But more often than not, this bureaucratic behemoth ends up in months off stalemate, compromise and early morning solutions – not very conducive to effective law-making. Von der Leyen, frustrated with this, suggested that, for human rights and sanctions implementation, the bloc should move to a “qualified majority voting” whereby 55 per cent of member states (15) comprising 65 per cent of the population can vote for such measures.

The reason why this issue has come to the fore is the failure of the bloc to come up with unanimous sanctions against Belarus and its despotic leader, Alexander Lukashenko, following his blatant rigging of national elections and violent suppression of pro-democracy protests as a result.

The EU is seemingly united on the issue: indeed, all member states agreed to impose sanctions on their immediate eastern neighbour – all, that is, except Cyprus.

Cyprus, that small country in the middle of the Mediterranean amongst other forgotten Southern European countries, is still in a “cold” war against the Turkish invaders to the North. Their air forces engage in mock dogfights, and even their navies have quite literally run into each other.

Cyprus however, has less than two per cent of the population of Germany and just 0.25 per cent of the EU population.  So it has, whilst in an on-going state of conflict with Turkey, to stand by and watch Germany lead on negotiations with its rival over a migration crisis that is, in relative terms, more important to Angela Merkel than it is to the Cypriot people.

As a result, Nicosia has exercised its only real influence over Brussels to allow its people to be heard over what is its most important foreign policy dilemma – a mechanism that would much less effective under the changes proposed by vvon don der Leyen.

Ironically, von der Leyen is indeed correct. The only way to prevent endless vetoes, continuously circling the issue and ending up with watered down solutions is to adopt a voting system based on a simpler majority, but in doing so she fundamentally breaches the “universal value of democracy and the rights of the individual” within the Union – a phrase she uttered in the same breath as her comments on voting reform.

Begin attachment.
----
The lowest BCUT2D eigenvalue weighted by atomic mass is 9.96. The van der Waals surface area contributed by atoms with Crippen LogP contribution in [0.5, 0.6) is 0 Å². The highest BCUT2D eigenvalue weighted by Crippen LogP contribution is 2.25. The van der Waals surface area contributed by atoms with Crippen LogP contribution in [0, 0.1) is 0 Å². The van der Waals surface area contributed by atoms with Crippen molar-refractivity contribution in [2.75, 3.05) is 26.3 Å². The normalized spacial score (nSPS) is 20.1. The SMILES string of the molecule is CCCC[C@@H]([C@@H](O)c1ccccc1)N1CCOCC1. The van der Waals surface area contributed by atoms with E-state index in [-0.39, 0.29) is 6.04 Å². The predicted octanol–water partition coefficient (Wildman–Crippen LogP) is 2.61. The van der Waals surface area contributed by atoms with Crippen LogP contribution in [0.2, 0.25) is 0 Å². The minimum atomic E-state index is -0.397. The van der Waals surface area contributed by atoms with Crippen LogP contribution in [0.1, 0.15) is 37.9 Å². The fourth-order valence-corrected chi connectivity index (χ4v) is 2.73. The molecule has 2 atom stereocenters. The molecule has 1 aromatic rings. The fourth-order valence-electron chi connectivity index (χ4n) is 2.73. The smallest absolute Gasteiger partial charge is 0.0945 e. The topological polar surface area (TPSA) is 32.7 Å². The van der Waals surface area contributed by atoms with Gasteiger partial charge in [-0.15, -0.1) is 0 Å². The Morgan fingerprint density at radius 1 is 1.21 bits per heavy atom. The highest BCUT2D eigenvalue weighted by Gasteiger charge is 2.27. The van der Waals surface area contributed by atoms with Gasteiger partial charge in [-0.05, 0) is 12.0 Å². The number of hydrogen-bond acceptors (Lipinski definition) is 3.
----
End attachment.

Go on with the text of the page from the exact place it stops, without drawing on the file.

The confusion at the heart of the matter is this: the operative aspect of the EU is in persistent conflict with its aspiration – in short, it is suffering from an identity crisis with limited escape routes. It is trying, and failing, to be both an economic union and at the same time, seemingly whenever it choses, a political union, with both aims simultaneously mutually exclusive and co-dependant.

An example of which may be advocating for voting reform and lowering representation in one sentence, and espousing the democratic rights of its citizenry in another. Stating it stands up for the rights of its smaller nations, whilst its bigger nations club together to secure powers and influence over their own interests.

The EU is now attempting a slow death of democracy which will concentrate power and wealth in the north-western countries to the detriment and federalisation of the southern nations. It is no wonder that pro-sovereignty movements have taken hold there.

The EU faces a stark choice, which will upset a significant bloc either way.

The first course is to follow their stated aim of continual political integration, which is clearly the option favoured by the President and larger countries who will benefit given their scale.

The second is to recognise the value of devolution, and endeavour to support those countries on the periphery of the Union.

A final option is to simply do nothing…and allow these problems to continue to build in a state of perpetual crisis. As with much in the EU, some mixture of choices two and three is most likely followed by an undemocratic push into option one, sometime many years from now.

The result may well be a smoother machine, but will be a further drain on the power, influence and already low democratic representation in the smaller capitals of the Union who are trapped by economic shackles to the centre.

The UK, and Canada, at the time of writing, have enacted sanctions on Belarus, Lukashenko and his senior lieutenants, and have worked swiftly with the US on multiple occasions this year to act on aggression from Chinese and Russian abuses of the rules based international order.